Here are 50 ideas to get you started!

Make time for self-care (for all of you!)

It’s taken me a while to re-establish a self-care plan after having my third child.  Sometimes self-care can go out the window when you have a baby!  It is so important to carve out intentional time for what fills you up so that you can fill up your children.  For me, it’s taking a quiet, hot bath, reading, and having a cup of coffee and devotional time in the morning.  It’s exercising at least 3 days a week and trying to eat right.

I think now is a better time than ever to reflect on what you need to take care of yourself.  Self-care is critical and increases your physical health, mental health and well being, and decreases stress.  It can give you a better ability to perform tasks and reach goals, and a better ability to care for those who rely on you.  Learn more about self-care here. My advice to you is to think about what activities fill up your cup with joy and peace and schedule one or two into your day.  Next, think about (or talk with) your spouse and your kids to schedule in some self-care for them, too.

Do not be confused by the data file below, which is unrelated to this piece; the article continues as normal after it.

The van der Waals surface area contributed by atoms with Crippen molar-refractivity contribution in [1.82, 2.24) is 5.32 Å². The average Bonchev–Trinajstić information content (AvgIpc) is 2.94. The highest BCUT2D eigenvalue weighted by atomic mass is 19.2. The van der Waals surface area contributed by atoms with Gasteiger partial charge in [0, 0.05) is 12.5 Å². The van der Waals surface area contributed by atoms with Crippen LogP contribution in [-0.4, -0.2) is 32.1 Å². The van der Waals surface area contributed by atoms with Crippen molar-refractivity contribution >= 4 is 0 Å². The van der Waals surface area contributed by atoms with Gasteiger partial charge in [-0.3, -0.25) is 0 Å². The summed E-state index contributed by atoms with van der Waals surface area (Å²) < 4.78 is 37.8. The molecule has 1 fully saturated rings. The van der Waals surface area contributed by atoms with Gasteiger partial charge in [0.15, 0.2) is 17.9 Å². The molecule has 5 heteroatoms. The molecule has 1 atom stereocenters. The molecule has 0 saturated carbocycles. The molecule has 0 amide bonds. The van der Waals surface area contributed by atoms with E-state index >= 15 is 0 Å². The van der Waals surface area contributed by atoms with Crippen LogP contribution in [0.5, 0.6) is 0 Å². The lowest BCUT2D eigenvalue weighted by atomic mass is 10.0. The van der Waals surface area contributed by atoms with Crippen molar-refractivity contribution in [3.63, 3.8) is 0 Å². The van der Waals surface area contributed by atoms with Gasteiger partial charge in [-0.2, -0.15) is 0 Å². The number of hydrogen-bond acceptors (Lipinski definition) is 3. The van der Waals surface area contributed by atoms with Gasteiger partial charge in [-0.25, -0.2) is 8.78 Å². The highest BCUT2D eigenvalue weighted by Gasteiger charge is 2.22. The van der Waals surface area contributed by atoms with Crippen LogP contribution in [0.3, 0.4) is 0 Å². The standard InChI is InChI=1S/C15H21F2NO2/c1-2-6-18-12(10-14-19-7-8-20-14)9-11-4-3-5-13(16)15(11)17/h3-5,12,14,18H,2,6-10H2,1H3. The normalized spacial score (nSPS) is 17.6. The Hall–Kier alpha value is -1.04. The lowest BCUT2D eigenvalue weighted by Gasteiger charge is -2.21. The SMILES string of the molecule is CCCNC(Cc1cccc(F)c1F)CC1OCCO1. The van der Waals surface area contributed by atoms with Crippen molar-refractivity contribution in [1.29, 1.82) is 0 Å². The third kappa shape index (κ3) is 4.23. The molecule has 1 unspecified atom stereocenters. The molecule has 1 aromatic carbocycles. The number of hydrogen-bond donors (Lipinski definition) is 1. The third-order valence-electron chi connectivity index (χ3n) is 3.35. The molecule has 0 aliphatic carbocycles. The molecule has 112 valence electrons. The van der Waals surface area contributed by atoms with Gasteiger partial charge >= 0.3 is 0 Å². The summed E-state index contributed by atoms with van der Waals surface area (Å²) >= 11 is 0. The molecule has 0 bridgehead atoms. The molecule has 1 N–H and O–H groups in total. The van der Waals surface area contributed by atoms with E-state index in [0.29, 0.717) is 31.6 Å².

If you’d like some more help getting started with this one, check out this resource: Building a Self-Care Plan – A Toolkit.

Establish family rules

Teachers know this key idea well.  The first week of school in any classroom is setting up common expectations, rules, or agreements.  We establish a culture of respect and a positive learning environment in the classroom.  We use positive actions like “use indoor voices”, not negative actions like “do not yell.”  I’m reading a wonderful parenting book by Dr. Laura Markham right now – Peaceful Parent, Happy Siblings: How to Stop the Fighting and Raise Friends for Life.  Yes, perfect timing!!  By the way, I also highly recommend her book “Peaceful Parent, Happy Kids.”  In her sibling book, she recommends making family rules.  Family rules or agreements help kids (and parents) know expectations for how to treat each other.  They help us establish our family’s core values – like kindness or gratitude.

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My kids and I created our own family rules together a few months ago (grab the cute chalk/white board I have here) and I can’t tell you how helpful they’ve already been when I’m trying to calm down a fight or solve a problem.  “Remember in our family that we are always kind.  Are you listening to your sister?”  The kids drew the little pictures next to the rules and we have been talking about them often.  I’ve been more grateful than ever that we have them to refer to this week, and I hope that setting some guidelines will help your family, too!

Make a family chore chart